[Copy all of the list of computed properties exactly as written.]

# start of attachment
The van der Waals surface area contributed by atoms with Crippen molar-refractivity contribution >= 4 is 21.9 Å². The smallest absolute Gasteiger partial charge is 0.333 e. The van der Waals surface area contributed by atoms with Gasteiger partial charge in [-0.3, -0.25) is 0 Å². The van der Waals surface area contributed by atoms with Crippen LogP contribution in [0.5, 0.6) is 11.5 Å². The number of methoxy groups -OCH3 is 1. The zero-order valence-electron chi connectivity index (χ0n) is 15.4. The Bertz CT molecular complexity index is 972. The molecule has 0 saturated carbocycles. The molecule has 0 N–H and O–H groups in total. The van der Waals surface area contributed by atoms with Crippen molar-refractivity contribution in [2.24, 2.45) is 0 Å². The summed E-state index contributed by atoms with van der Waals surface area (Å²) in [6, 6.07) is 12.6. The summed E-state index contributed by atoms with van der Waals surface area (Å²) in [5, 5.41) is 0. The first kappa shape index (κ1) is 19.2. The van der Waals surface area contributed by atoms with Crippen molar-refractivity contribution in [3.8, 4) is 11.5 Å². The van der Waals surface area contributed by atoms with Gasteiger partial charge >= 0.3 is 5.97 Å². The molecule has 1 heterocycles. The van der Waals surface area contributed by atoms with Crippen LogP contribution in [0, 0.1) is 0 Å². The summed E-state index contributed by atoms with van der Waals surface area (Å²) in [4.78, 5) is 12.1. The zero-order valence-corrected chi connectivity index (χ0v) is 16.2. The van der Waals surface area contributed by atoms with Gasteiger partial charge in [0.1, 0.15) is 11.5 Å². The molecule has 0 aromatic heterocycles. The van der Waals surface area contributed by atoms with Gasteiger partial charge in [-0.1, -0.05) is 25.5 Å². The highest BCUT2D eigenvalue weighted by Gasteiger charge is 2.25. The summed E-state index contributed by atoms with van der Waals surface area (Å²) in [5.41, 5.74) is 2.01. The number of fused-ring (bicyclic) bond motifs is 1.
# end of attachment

The van der Waals surface area contributed by atoms with Crippen molar-refractivity contribution >= 4 is 21.9 Å². The smallest absolute Gasteiger partial charge is 0.333 e. The van der Waals surface area contributed by atoms with Gasteiger partial charge in [-0.3, -0.25) is 0 Å². The van der Waals surface area contributed by atoms with Crippen LogP contribution in [0.5, 0.6) is 11.5 Å². The number of methoxy groups -OCH3 is 1. The zero-order valence-electron chi connectivity index (χ0n) is 15.4. The Bertz CT molecular complexity index is 972. The molecule has 0 saturated carbocycles. The molecule has 0 N–H and O–H groups in total. The van der Waals surface area contributed by atoms with Crippen molar-refractivity contribution in [2.24, 2.45) is 0 Å². The summed E-state index contributed by atoms with van der Waals surface area (Å²) in [6, 6.07) is 12.6. The summed E-state index contributed by atoms with van der Waals surface area (Å²) in [5, 5.41) is 0. The first kappa shape index (κ1) is 19.2. The van der Waals surface area contributed by atoms with Crippen molar-refractivity contribution in [3.8, 4) is 11.5 Å². The van der Waals surface area contributed by atoms with Gasteiger partial charge >= 0.3 is 5.97 Å². The molecule has 1 heterocycles. The van der Waals surface area contributed by atoms with Crippen LogP contribution in [0, 0.1) is 0 Å². The summed E-state index contributed by atoms with van der Waals surface area (Å²) in [4.78, 5) is 12.1. The zero-order valence-corrected chi connectivity index (χ0v) is 16.2. The van der Waals surface area contributed by atoms with Gasteiger partial charge in [0.1, 0.15) is 11.5 Å². The molecule has 0 aromatic heterocycles. The van der Waals surface area contributed by atoms with Gasteiger partial charge in [-0.1, -0.05) is 25.5 Å². The highest BCUT2D eigenvalue weighted by Gasteiger charge is 2.25. The summed E-state index contributed by atoms with van der Waals surface area (Å²) in [5.41, 5.74) is 2.01. The number of fused-ring (bicyclic) bond motifs is 1.